Anxiety And Worrying Linked To Higher Alzheimer's Risk

Mid-Life Stress Linked To Greater Alzheimer's Risk

Bad news, worrywarts. But try not to stress too much over this one. New research says anxious, easily-stressed women are more prone to developing Alzheimer's later in life.

After following 800 women for nearly four decades, researchers say certain personality dispositions can put you at risk for the memory-robbing disease. Middle-aged women with an average age of 46 were given a battery of personality tests and asked to make note of any periods of prolonged stress longer than one month to determine certain traits and tendencies. Researchers looked at how outgoing or withdrawn participants were, if they were easily distressed, prone to worrying and jealousy, and if they showed signs of neuroticism.

Over the course of the study, 19 percent of women developed dementia. But women who scored high for neuroticism were twice as likely to develop the disease than their low-stress counterparts. Withdrawn women with high stress scores were twice as likely as outgoing and less distressed women to develop Alzheimer's.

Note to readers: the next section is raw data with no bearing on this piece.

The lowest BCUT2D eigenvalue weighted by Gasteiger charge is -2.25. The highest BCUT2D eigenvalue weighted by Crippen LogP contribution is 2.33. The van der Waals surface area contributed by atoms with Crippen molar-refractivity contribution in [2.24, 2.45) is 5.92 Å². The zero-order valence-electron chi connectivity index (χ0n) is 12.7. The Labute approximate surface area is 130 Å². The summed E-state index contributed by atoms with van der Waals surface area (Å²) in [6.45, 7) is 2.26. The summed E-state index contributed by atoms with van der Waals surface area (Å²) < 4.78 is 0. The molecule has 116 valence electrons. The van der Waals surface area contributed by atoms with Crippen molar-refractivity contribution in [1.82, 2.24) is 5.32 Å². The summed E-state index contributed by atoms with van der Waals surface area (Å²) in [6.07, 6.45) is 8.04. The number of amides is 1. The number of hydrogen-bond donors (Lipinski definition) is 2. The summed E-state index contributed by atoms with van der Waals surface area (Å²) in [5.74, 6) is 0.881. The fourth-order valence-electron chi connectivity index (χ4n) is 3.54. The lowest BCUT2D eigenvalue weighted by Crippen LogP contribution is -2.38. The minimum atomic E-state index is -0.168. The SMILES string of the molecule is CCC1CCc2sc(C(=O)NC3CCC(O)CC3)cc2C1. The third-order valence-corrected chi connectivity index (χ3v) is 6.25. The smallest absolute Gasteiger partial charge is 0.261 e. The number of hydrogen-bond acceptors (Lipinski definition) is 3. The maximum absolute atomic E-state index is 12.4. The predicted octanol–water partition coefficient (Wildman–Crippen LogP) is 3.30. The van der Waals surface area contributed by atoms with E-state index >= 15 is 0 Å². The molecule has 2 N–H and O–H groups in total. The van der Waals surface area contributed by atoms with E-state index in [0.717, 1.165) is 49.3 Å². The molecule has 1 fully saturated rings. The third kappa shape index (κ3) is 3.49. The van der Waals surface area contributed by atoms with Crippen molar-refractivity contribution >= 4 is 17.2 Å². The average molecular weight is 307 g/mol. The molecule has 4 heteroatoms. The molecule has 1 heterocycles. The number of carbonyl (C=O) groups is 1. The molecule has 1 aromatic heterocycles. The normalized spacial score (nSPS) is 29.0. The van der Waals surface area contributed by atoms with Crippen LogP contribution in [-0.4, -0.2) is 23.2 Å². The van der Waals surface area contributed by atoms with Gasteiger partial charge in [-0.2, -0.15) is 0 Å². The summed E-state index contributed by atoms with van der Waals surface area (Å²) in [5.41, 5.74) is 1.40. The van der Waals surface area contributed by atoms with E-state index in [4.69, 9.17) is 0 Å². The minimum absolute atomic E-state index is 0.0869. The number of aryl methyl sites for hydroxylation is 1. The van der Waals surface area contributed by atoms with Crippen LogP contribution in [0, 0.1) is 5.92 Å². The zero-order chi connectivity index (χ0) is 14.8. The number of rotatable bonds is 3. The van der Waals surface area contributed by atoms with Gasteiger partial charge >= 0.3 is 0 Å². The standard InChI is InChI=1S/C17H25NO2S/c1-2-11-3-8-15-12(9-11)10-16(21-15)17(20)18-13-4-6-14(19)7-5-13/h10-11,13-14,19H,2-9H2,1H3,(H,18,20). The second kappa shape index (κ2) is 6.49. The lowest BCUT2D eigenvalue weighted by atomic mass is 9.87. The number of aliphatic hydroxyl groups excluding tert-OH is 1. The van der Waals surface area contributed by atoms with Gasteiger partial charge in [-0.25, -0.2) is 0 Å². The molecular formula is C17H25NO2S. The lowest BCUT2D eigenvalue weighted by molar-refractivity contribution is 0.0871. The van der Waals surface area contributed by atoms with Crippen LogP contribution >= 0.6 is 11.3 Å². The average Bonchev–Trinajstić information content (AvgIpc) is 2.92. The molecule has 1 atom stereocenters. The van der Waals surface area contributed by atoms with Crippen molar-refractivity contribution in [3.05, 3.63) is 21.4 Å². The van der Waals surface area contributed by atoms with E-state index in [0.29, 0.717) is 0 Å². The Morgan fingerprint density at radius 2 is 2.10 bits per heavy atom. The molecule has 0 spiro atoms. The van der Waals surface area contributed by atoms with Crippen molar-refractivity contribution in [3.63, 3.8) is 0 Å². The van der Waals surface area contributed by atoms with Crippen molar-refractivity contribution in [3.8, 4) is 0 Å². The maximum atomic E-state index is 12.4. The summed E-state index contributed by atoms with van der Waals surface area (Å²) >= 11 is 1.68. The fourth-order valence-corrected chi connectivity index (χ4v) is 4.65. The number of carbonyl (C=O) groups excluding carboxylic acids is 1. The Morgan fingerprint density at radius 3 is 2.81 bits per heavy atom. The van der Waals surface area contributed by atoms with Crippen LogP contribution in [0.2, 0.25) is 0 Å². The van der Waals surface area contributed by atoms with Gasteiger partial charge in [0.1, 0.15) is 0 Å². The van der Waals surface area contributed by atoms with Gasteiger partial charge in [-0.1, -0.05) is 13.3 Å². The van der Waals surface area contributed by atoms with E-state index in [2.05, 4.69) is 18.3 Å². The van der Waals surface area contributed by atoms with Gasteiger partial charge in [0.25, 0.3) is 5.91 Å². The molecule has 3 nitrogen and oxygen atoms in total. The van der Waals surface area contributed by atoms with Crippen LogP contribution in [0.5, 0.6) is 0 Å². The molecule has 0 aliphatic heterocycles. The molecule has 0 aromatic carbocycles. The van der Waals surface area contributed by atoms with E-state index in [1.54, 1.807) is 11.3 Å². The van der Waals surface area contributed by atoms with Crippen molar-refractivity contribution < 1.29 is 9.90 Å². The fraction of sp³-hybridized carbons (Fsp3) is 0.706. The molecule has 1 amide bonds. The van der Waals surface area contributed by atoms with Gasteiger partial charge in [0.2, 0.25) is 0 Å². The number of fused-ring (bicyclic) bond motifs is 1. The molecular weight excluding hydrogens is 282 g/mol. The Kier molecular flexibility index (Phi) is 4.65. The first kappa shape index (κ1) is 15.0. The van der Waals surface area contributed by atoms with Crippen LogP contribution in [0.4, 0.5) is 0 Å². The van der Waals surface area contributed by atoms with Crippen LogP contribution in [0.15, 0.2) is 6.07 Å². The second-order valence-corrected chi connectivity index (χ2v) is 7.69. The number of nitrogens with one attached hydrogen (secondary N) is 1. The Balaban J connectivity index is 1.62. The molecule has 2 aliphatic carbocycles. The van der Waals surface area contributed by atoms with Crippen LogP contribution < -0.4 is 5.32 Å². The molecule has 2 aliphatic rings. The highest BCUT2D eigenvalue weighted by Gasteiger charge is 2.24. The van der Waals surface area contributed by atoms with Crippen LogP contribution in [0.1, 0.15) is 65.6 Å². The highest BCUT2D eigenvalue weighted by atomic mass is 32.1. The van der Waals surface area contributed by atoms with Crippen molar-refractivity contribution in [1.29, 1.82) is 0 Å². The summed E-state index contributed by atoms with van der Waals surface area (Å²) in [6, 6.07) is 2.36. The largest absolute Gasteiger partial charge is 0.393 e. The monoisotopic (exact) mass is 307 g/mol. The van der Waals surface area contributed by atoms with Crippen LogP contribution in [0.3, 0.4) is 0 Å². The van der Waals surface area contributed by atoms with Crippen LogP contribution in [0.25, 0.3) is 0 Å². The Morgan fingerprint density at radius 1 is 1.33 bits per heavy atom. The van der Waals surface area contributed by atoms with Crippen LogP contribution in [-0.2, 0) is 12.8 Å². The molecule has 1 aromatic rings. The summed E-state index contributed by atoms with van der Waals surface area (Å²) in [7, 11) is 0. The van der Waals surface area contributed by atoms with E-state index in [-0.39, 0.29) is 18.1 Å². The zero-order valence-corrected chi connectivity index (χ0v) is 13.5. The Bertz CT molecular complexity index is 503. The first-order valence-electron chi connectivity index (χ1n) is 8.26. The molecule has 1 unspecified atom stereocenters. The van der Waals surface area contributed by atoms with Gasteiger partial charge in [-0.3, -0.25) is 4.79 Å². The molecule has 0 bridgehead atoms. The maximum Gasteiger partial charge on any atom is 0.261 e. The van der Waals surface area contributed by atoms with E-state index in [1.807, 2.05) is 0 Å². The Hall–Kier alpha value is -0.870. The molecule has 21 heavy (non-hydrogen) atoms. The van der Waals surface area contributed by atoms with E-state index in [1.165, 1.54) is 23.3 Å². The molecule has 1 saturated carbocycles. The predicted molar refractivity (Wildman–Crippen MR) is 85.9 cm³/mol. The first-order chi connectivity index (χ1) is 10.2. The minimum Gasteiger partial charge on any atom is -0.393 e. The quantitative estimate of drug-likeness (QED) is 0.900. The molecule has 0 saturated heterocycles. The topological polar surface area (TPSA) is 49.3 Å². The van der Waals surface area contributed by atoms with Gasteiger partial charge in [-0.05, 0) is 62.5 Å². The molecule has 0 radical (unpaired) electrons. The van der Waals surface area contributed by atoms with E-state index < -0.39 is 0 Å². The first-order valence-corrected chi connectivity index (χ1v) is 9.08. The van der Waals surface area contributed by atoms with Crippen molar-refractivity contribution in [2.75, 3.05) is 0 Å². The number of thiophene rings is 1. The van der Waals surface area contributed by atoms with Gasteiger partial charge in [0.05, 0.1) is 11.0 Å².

But the Swedish study's authors chalk it up to more than just personality. "Personality may influence the individual's risk for dementia through its effect on behavior, lifestyle or reactions to stress," study author Lena Johannsson of the University of Gothenburg explained in a release.

For example, researchers say people who are less neurotic are more likely to have more active lifestyles, meaning better metabolic function and cardiovascular health. Meanwhile, neurotic types are more prone to having tangles in the brain and damage to the brain's memory center due to stress.

It's not known exactly what brings on the disease, but experts believe it to be a combination of lifestyle factors, genetics, and environment. Other research has also suggested stress could be a contributing factor. A 2013 study suggested that stress steroids in the brain can impair memory and increase the amount of plaque-building proteins. And taking a different approach, another study found that stress-busting yoga and meditation can even slow the progression of dementia.

Just another reason to stress a little less.

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